*Note: For first-time buyers with stable jobs and no current debt, the process of pre-approval may take a couple of days the most.
There are also various government social financial schemes for first-time buyers in the UK:
- Shared ownership
- Help to Buy: ISA
- Right to Buy: council home
- Help to Buy: equity loan
You can check out the options for home ownership schemes and see if you’re eligible for one of them.
Time: three to five days for pre-approval.
Step 2: Research Properties within Your Price Range.
After you know what your budget is and what size of mortgage you can afford, then you can start researching houses within your affordabilities. Some people do the opposite - first look for houses for sale, fall in love with a house and then, after talking to a lender, they realise they cannot afford it.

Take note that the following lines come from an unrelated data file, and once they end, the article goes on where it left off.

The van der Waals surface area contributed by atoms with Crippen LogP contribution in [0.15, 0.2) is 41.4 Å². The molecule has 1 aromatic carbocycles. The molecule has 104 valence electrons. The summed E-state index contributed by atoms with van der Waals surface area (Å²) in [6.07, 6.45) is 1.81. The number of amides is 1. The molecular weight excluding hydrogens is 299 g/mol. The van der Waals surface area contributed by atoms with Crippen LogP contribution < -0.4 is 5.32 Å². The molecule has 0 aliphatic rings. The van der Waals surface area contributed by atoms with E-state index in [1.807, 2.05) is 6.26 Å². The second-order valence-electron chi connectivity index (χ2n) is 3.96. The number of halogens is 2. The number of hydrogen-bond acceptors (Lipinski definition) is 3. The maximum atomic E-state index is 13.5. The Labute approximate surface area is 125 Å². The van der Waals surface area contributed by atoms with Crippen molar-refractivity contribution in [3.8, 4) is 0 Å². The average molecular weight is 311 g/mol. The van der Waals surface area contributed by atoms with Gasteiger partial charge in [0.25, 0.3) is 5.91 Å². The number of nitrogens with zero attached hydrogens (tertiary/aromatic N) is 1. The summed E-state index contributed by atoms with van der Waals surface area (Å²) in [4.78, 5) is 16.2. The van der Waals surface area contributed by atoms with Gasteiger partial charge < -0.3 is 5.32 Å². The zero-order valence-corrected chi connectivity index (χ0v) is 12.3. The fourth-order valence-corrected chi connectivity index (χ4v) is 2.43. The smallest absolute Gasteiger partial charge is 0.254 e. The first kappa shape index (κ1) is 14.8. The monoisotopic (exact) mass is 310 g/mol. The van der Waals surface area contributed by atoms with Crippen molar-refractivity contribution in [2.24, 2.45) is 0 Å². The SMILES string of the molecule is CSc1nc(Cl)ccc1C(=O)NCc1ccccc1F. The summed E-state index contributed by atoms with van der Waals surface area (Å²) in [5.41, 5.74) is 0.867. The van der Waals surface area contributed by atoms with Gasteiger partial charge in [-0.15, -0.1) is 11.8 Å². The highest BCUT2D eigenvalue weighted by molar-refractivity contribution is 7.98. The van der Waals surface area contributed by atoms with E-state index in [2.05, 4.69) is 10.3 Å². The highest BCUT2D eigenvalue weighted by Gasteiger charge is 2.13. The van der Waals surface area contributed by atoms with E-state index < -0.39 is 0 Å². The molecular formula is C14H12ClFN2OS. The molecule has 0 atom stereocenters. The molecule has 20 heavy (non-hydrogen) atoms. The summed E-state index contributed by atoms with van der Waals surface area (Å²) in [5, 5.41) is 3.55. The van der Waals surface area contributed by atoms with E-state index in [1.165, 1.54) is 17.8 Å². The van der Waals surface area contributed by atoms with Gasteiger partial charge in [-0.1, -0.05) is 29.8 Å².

But when you first determine your budget, you will save time on looking at properties outside of your reach. Select the properties that fit your criteria and budget and view them. After all, buying a home is not a small investment and you should make sure you check out all your options so you can make the best decision for your family and yourself.
Don’t be afraid to go to as many house viewings as you can.
Time: anywhere from one month to a year.
Step 3: House Viewings: Things to Look Out for When Buying a House.
This step is not only to check out the properties you’ve selected online. It’s the step when you get to check the house for yourself: are the pictures hiding something like mould, mildew, pests, poor maintenance, etc.
You should examine the surrounding area and neighbours, are there facilities nearby, and anything else you’d like to have or don’t have near your new home.
What to ask when buying a house? If the owners are present at the viewings, you can use the time to ask why they are selling property, is there something they particularly don’t like about it. You can ask questions about the condition of the property, when was it last renovated, are the neighbours loud, etc.
There are many important questions you should ask while viewing properties before buying for the first time.